The Rise of the ‘Coworking Space’.
A few weeks ago I met with Lyall Bruce owner of Sooper Double D and one of the founders of Fleet Collective and Ryan Mcleod owner of Slurpp. Both designers and both members of Fleet Collective here in Dundee, one of the most established coworking spaces in the city. I wanted to talk to them about their experiences working in this environment and how coworking spaces can create an alternative support network for those wanting to work differently.
I asked Ryan what his reasons were for joining the collective and choosing to work at Fleet rather than at home when he first started up his design studio, ‘For me is was more of a comfort thing, that there were other people doing this and making it work within Fleet’. Ryan went straight into fleet when he started his company, Slurpp. He felt he was looking for that agency environment and support he had experienced after university. But then after some time working within an agency and then some time away travelling he realised the agency lifestyle wasn’t for him. He was more interested in making his own work even if some of it was just for fun. Ryan is a big advocate for fun (check out his website you’ll see what I mean). ‘If I was to have an issue I’d know there’d be someone in here that can either solve that, or they’ll know someone who can … that’s the confidence this place gives you’. It seems confidence is a key aspect to coworking spaces; creating community, security and a sociable space can be incredibly important for a freelancer, particularly in the case of Digital Nomads who may spend a lot of time moving around to new places on their own. Finding that sense of community and stability quickly is not only important for combating isolation but also can be paramount to productivity while travelling.
I wanted to see if there were any drawbacks to working within this sort of environment and if they differed from the normal office issues, Ryan explained that ‘You're always going to have little niggles that you're going to have anywhere when people share things that are communal, like shit being left around the kitchen.’ That stuff just happens I guess and you’re probably not going to be able to avoid it wherever you go. Lyall then pointed out that ‘You’re not all working for the same person, or clients. You’re not all fearing the boss essentially’ so the vibe within a co-working space can be a lot more chilled out than that of an office. ‘You're not all stressed with each other, you’re all working on your own projects’ so with the sense of rivalry, competition and hierarchy out of the equation, your left with a pretty like-minded group of folk that have the ability to work together if the opportunity arises but can also carry on with their own business. That creates a lot of flexibility within a workspace, collaboration can happen naturally without it being forced upon employees by bosses which when it comes to creativity can only be a good thing.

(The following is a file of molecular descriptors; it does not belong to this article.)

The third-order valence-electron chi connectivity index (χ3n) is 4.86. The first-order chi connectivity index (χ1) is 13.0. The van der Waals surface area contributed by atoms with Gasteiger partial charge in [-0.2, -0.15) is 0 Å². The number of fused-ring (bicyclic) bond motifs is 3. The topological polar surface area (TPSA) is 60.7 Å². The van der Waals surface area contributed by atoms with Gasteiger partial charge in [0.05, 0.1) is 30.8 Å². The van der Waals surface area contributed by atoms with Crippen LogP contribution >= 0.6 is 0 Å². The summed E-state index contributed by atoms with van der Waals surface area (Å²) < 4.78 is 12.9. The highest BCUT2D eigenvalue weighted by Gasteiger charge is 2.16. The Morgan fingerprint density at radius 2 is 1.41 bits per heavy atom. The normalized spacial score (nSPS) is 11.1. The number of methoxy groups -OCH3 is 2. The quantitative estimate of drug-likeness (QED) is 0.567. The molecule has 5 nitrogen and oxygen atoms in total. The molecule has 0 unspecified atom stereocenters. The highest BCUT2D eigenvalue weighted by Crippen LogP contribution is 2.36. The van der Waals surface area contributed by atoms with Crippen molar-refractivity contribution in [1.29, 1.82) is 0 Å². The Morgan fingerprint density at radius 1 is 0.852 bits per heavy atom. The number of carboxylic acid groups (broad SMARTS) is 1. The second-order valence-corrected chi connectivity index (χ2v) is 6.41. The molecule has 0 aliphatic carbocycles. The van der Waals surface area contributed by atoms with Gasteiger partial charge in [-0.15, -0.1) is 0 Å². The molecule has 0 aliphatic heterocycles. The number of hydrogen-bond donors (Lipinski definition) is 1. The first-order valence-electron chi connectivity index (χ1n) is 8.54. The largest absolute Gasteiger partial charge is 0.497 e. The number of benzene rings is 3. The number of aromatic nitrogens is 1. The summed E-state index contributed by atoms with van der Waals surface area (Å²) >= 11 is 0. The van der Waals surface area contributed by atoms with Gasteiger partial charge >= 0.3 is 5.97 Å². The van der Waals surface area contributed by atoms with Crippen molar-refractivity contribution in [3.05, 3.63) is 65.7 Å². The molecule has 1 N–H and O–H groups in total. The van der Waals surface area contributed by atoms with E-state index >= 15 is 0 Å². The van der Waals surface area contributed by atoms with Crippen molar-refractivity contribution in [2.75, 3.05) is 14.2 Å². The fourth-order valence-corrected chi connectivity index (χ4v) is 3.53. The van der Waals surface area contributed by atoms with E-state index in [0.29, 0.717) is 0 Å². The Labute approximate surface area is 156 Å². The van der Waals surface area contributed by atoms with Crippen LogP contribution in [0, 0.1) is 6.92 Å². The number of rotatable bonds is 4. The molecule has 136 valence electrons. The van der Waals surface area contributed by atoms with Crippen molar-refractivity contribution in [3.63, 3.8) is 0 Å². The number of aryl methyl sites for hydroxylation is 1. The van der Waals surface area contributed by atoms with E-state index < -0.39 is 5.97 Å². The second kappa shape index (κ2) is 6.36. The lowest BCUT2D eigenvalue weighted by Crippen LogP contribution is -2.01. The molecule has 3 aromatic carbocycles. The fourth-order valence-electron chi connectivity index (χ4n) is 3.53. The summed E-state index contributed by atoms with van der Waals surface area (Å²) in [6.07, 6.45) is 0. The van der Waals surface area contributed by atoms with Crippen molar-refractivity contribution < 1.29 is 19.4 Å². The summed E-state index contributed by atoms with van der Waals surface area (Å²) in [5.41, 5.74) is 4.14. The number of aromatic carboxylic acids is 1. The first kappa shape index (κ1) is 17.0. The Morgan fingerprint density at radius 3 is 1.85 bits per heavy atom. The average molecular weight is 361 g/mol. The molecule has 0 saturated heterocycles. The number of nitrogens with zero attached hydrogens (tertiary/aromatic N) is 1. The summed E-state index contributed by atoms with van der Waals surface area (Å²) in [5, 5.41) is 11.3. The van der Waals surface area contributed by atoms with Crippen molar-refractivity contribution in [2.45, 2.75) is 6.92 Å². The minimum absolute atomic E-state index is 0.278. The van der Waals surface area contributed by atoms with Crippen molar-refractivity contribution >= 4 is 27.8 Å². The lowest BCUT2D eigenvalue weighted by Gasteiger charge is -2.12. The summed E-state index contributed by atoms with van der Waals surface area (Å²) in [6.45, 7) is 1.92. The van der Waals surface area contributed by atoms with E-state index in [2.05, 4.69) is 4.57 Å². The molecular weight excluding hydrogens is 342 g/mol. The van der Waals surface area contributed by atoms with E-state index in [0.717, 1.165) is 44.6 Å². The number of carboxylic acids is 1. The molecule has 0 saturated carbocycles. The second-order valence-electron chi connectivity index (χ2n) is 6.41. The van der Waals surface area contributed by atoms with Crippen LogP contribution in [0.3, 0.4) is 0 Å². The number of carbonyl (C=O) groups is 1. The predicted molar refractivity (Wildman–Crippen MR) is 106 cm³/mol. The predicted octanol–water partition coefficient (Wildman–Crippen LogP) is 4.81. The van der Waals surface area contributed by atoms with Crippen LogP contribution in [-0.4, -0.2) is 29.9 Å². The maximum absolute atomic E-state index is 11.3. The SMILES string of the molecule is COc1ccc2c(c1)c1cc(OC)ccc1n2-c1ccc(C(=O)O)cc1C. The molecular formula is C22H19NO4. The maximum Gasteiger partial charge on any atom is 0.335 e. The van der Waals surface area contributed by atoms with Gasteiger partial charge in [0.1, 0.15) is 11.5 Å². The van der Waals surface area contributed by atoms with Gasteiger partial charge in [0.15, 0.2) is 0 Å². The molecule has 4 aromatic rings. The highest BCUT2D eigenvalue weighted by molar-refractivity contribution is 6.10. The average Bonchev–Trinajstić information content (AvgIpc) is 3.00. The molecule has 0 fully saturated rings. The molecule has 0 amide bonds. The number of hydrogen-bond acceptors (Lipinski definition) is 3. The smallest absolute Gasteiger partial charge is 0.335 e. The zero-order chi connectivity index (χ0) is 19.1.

We then got talking about the future of coworking spaces and fleet itself. I wanted to know what Lyall and Ryan thought about coworking spaces becoming more the norm. ‘It’s like anything, things set up out of need and they evolve organically, like coworking spaces evolve organically and then naturally the cycle tends to be more structured comes in and things get more professional . . . you keep refining it until you’ve got it right and then everybody rebels against that and goes off and does something else again. If you look at a traditional trajectory that's probably where it will go’. He reiterates that ‘If people keep doing this, refining it, making it work until it gets seen as the establishment. Then everybody will go and create something new again. Like go work out of a camper van!’ (he’s making reference to my own plan to do just that!).